Developing green mobility in cities

Encouraging the spread of green fuels

To help clean up the air of large cities and limit greenhouse gas emissions, cleaner fuels – electricity, natural gas and hydrogen – are an alternative to gasoline. These fuels offer greener and more economical solutions for travel while improving comfort for users.

The city of Rotterdam, in the Netherlands, has asked ENGIE and EV-Box to install and maintain charging stations for electric vehicles. 1,800 of these will be operational between 2016 and 2020. In Paris, the Group is working alongside RATP on developing buses exclusively powered by bio-methane and bio-NGV. The city of Dijon has also called on ENGIE to provide its inhabitants with 33 trams powered by renewable energy.

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Facilitating urban logistics

Passenger and goods transportation is an energy-intensive sector that is responsible for emitting a high volume of greenhouse gases into the atmosphere. In France, goods transport has grown by 30% since 1990, boosted in particular by the development of e-commerce. Approximately 90% of journeys are by road, so intelligent design of logistics systems coupled with the choice of the most suitable fuels can optimize journeys and reduce polluting emissions.

At Rungis international market, from where 234 hectares of fresh produce is dispatched to its destination in France and other countries for sale or transformation, ENGIE has opened its first public filling station for Liquefied Natural Gas (LNG) and Compressed Natural Gas (CNG). The installation can be accessed 24/7, enabling distribution and transport operators, mostly heavy trucks, to re-think their logistics models.

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Optimizing the urban transport network and passenger services

Improving the flow of urban traffic

The economic and environmental costs of urban congestion are constantly rising. In Europe, their cost is estimated at €100 billion, while in the United States they account for around 11 billion liters of gasoline.The optimization of urban road infrastructure, the connection of road system to communication technologies and the reduced use of individual vehicles will all contribute to decongesting our cities.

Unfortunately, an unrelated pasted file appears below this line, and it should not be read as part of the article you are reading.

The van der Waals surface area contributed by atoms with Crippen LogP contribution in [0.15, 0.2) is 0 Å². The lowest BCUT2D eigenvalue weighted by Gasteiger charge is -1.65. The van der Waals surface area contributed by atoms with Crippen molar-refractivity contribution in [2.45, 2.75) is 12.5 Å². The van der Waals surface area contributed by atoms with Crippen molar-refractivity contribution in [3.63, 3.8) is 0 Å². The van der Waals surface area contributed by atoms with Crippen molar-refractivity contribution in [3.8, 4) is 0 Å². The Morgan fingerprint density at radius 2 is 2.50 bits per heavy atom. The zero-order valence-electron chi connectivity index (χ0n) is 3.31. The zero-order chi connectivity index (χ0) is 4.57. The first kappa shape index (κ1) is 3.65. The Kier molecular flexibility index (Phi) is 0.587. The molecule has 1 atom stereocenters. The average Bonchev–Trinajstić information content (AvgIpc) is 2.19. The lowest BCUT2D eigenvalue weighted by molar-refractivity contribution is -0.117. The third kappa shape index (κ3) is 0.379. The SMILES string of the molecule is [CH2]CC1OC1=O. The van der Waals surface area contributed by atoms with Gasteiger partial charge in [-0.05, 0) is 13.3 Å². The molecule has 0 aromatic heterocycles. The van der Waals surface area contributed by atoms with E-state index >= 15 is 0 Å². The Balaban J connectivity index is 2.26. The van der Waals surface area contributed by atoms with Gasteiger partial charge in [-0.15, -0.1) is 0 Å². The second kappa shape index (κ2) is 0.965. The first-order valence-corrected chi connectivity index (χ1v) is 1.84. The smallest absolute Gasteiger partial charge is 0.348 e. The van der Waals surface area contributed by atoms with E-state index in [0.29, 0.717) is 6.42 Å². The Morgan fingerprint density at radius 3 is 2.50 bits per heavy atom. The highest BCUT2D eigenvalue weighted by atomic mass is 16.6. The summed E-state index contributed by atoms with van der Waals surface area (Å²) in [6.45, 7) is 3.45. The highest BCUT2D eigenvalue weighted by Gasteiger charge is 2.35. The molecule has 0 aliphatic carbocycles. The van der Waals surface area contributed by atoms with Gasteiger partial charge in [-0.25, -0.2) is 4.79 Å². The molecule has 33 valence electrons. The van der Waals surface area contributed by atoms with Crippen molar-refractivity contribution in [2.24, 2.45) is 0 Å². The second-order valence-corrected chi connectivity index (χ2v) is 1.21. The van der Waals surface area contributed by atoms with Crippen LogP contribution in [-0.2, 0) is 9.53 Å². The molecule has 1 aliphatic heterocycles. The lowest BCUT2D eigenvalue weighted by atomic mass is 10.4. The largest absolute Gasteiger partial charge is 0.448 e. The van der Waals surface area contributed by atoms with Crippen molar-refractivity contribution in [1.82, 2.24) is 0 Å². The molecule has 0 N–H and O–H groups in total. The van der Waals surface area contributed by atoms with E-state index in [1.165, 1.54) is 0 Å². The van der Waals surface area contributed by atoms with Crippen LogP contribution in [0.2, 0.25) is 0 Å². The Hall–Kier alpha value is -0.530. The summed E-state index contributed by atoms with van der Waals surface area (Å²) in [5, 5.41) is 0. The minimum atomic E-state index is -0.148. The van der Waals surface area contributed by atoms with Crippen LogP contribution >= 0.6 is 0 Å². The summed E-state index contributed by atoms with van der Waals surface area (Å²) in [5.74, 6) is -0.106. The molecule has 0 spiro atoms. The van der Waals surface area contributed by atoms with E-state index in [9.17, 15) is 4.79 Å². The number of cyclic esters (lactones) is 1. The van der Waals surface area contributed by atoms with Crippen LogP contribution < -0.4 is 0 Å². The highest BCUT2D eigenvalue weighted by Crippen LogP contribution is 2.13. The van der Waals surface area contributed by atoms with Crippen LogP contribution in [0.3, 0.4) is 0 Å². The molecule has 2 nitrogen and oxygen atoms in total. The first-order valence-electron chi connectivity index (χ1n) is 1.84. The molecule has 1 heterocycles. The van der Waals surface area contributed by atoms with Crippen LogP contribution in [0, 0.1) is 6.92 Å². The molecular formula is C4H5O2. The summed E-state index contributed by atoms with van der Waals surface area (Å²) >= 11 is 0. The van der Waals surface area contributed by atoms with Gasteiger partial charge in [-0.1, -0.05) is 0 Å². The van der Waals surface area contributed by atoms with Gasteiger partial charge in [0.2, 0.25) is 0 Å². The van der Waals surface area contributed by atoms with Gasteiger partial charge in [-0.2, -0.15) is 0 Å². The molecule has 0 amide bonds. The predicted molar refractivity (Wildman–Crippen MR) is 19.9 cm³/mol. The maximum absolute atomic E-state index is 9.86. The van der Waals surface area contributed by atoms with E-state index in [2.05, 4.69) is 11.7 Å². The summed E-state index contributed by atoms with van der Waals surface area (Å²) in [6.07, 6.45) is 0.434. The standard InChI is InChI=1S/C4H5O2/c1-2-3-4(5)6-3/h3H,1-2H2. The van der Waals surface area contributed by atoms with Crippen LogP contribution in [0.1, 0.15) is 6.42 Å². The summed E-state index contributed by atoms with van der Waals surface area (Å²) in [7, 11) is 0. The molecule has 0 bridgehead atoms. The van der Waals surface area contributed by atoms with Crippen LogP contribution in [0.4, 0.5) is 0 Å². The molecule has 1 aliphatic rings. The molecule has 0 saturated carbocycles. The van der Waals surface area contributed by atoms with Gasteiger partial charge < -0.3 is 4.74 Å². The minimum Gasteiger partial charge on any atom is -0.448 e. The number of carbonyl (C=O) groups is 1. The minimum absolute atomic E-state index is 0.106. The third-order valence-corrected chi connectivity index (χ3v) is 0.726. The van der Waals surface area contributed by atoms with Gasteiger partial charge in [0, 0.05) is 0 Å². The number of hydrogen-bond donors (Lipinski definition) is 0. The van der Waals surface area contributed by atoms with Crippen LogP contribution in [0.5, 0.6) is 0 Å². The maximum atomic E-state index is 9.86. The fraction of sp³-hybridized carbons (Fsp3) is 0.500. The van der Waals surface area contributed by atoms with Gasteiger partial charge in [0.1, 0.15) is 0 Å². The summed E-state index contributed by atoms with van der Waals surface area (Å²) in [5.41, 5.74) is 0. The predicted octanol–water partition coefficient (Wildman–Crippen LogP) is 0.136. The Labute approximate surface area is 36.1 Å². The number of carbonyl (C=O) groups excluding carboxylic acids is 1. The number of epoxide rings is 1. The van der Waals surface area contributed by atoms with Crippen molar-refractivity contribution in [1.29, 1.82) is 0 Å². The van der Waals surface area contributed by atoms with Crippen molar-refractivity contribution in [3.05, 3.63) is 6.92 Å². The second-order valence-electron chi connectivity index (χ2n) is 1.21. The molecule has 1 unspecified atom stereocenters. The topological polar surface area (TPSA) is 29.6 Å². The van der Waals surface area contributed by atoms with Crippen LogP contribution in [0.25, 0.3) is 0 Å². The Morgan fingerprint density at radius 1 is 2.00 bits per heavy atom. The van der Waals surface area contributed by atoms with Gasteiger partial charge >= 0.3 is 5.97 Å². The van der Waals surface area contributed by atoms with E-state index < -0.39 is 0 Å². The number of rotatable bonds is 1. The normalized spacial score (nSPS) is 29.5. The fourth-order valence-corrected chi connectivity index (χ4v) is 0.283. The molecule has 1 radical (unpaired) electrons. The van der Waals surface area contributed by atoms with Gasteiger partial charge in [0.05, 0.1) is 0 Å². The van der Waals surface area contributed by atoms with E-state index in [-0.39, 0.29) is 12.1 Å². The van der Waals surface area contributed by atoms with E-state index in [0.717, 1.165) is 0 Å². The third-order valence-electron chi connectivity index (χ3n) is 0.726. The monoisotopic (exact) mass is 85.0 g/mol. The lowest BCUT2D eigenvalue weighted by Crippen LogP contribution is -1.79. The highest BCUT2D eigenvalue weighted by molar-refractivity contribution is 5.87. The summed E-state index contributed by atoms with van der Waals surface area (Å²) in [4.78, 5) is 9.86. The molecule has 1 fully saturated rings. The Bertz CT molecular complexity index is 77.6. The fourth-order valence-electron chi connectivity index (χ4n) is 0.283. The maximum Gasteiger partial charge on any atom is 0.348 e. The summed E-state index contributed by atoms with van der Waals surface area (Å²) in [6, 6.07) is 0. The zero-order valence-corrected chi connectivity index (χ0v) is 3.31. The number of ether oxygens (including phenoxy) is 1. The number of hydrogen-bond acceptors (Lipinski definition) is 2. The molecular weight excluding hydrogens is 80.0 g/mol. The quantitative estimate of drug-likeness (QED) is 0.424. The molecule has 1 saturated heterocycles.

ENGIE plays an active part in combating urban congestion in Brazil. In the country’s second-largest city, Rio de Janeiro, it equips the entire metropolitan area with cameras, radars, radio links and control systems for the traffic signals and street lighting. This set of solutions, known under the collective name of Maestro, helps direct the road traffic. In Niterói, meanwhile, the Group has installed data capture and transmission solutions that combine with smart cameras to allow the automated management of ten zones with intense traffic.

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Improving public transit infrastructure

Optimizing the use of existing infrastructure with simple solutions adapted to meet changing needs is of particular importance when both natural and budgetary resources are limited. Smart management of transport networks and greater use of transit systems can reduce the cost and environmental impact of journeys.

In Edinburgh, Scotland, ENGIE transmits real-time information on the state of traffic, journey time and the waiting time for the next bus to passengers on its mobile apps, Take Me Home and Mybustracker (which has been downloaded no fewer than 25,000 times to date!). In Brussels, Belgium, the Group is contributing to efforts to progressively replace cars – used by one inhabitant in two on a daily basis – by easier access to rail and smart infrastructure that optimizes journeys on public transit systems.

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Better Mobility TODAY by ENGIE